Baptismal Regeneration vs. Calvin’s “Sign & Seal”

Baptismal Regeneration vs. Calvin’s “Sign & Seal” September 6, 2016
Catholic Verses (550x834)
 
From my book, The Catholic Verses (2004), pp. 102-111.
 
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John 3:5 (RSV): “Jesus answered, ‘Truly, truly, I say to you, unless one is born of water and the Spirit, he cannot enter the kingdom of God.’”

Acts 2:38: “And Peter said to them, ‘Repent, and be baptized every one of you in the name of Jesus Christ for the forgiveness of your sins; and you shall receive the gift of the Holy Spirit.’”

Acts 22:16: “And now why do you wait? Rise and be baptized, and wash away your sins, calling on his name.”

1 Corinthians 6:11: “And such were some of you. But you were washed, you were sanctified, you were justified in the name of the Lord Jesus Christ and in the Spirit of our God.”

Titus 3:5: “he saved us, not because of deeds done by us in righteousness, but in virtue of his own mercy, by the washing of regeneration and renewal in the Holy Spirit,”

1 Peter 3:19-21: “in which he went and preached to the spirits in prison, who formerly did not obey, when God’s patience waited in the days of Noah, during the building of the ark, in which a few, that is, eight persons, were saved through water. Baptism, which corresponds to this, now saves you, not as a removal of dirt from the body but as an appeal to God for a clear conscience, through the resurrection of Jesus Christ,”

 

Baptismal regeneration is understood by Catholics (and Orthodox, Lutherans, traditional Anglicans, Methodists and some other Protestants, in a basic agreement) to mean a spiritual rebirth (what many evangelicals call being “born again”). Just as a human being must be physically generated to enter the world, he must be spiritually regenerated to enter the kingdom of heaven. The passages above constitute the major scriptural reasons why the great majority of Christians for two thousand years have accepted this belief, and accept baptism as a sacrament: a physical means to convey God’s grace.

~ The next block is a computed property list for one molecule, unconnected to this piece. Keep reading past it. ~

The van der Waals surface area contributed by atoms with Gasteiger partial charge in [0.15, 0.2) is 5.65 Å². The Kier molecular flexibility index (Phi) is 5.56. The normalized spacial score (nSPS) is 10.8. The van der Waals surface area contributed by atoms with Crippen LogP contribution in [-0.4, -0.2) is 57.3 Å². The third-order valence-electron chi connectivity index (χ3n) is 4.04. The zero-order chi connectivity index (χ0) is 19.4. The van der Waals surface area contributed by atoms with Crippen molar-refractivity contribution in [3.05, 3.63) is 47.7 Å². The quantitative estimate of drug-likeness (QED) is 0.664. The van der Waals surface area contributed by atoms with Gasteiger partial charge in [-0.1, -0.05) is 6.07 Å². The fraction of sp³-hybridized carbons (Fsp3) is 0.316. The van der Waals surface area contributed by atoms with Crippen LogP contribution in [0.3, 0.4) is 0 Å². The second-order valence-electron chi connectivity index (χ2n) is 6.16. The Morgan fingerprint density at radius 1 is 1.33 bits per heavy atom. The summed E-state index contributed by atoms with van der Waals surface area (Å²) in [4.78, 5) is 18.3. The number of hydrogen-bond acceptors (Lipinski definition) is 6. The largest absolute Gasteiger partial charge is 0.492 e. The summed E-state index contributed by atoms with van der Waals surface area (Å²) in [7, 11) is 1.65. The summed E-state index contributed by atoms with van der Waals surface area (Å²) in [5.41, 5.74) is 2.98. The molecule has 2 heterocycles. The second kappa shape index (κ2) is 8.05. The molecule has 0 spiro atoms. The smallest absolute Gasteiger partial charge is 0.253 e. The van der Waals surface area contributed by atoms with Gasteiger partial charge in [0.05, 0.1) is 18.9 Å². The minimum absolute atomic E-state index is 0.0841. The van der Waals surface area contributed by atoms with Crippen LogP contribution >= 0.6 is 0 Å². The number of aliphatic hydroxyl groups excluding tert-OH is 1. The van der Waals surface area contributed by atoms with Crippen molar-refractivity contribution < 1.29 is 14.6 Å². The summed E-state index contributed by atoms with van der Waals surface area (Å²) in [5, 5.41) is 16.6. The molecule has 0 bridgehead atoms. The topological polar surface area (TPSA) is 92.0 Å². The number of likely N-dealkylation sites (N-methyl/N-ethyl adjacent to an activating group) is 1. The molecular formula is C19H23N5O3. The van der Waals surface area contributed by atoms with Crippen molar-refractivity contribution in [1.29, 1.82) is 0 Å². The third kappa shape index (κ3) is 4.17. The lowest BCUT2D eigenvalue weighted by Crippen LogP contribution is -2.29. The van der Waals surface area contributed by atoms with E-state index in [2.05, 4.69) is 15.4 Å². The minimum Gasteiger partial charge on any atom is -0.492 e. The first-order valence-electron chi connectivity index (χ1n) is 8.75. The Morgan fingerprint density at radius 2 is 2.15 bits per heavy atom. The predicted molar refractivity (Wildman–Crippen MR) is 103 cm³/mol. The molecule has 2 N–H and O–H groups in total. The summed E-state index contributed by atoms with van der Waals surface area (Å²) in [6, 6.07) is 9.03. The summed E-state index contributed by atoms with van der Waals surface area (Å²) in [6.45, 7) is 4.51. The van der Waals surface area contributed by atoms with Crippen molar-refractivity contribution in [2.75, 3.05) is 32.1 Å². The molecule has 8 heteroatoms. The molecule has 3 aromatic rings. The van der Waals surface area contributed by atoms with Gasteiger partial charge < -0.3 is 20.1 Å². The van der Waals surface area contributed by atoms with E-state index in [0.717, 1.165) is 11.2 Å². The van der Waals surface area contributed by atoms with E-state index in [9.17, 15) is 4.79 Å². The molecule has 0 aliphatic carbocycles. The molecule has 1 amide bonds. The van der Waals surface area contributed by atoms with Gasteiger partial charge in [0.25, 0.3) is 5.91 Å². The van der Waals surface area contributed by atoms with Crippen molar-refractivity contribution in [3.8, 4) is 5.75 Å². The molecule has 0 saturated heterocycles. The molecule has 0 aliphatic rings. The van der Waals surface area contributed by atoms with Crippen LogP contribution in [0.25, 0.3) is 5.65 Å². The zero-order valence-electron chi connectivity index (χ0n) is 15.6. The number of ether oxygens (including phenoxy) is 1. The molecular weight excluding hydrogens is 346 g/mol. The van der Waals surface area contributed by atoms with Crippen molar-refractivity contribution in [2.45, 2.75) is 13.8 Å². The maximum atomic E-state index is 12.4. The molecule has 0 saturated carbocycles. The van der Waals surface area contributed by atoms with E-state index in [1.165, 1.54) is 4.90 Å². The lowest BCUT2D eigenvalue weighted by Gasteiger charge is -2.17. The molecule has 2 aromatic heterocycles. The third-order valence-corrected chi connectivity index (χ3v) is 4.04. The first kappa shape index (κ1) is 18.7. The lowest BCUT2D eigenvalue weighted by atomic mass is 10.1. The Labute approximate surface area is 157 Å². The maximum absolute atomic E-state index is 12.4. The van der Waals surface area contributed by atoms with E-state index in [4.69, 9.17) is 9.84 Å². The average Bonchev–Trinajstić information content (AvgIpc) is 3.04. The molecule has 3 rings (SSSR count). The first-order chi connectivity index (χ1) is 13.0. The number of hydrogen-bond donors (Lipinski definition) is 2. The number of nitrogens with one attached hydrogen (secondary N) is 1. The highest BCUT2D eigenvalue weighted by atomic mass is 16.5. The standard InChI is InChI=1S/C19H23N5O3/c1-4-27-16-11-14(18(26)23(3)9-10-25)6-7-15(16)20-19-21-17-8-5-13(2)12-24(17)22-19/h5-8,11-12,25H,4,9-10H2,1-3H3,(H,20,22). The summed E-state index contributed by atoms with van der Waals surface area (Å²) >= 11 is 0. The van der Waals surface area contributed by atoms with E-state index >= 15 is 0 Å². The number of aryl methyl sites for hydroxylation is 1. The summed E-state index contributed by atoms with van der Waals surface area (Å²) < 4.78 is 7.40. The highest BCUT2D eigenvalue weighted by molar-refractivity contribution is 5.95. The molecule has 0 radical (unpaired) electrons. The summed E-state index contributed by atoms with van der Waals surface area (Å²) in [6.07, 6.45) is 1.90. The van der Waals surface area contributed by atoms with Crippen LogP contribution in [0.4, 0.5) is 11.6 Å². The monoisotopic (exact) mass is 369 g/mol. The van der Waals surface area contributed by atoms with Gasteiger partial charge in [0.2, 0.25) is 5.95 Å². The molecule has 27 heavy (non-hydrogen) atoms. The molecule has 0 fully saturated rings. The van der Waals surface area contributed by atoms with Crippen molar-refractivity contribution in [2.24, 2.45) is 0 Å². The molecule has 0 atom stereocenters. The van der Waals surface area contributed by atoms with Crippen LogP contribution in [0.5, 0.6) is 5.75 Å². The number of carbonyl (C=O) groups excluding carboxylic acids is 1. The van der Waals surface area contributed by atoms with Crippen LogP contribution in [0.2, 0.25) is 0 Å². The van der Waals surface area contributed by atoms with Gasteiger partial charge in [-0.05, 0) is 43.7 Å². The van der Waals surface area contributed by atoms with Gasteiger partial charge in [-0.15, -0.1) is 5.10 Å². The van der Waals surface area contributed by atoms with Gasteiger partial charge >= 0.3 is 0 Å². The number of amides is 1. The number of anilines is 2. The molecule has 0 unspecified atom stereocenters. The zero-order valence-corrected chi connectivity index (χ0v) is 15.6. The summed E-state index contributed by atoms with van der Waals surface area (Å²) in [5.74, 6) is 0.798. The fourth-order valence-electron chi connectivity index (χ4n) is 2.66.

Protestants who deny baptismal regeneration (Baptists, Presbyterians, many Pentecostals, and others) place spiritual regeneration at the point of personal conversion or a decision to become a disciple of Jesus. Some still practice infant baptism, but deny that it regenerates. Most groups that practice only adult baptism deny that it regenerates, but some (such as the Church of Christ) believe in an adult (“believer’s”) baptism that also regenerates. The passages presently under consideration make the “non-regeneration” position difficult to accept, since they associate baptism directly with salvation.

Even Martin Luther substantially agrees with the position of the Catholic Church:


Little children . . . are free in every way, secure and saved solely through the glory of their baptism . . . Through the prayer of the believing church which presents it, . . . the infant is changed, cleansed, and renewed by inpoured faith. (The Babylonian Captivity of the Church, 1520, in Steinhauser, 197)

[E]xpressed in the simplest form, the power, the effect, the benefit, the fruit and the purpose of baptism is to save . . . [T]hrough the Word, baptism receives the power to become the washing of regeneration, as St. Paul calls it in Titus 3:5 . . . [F]aith clings to the water and believes it to be baptism which effects pure salvation and life. (Large Catechism, 1529, sections 223-224, p. 162)
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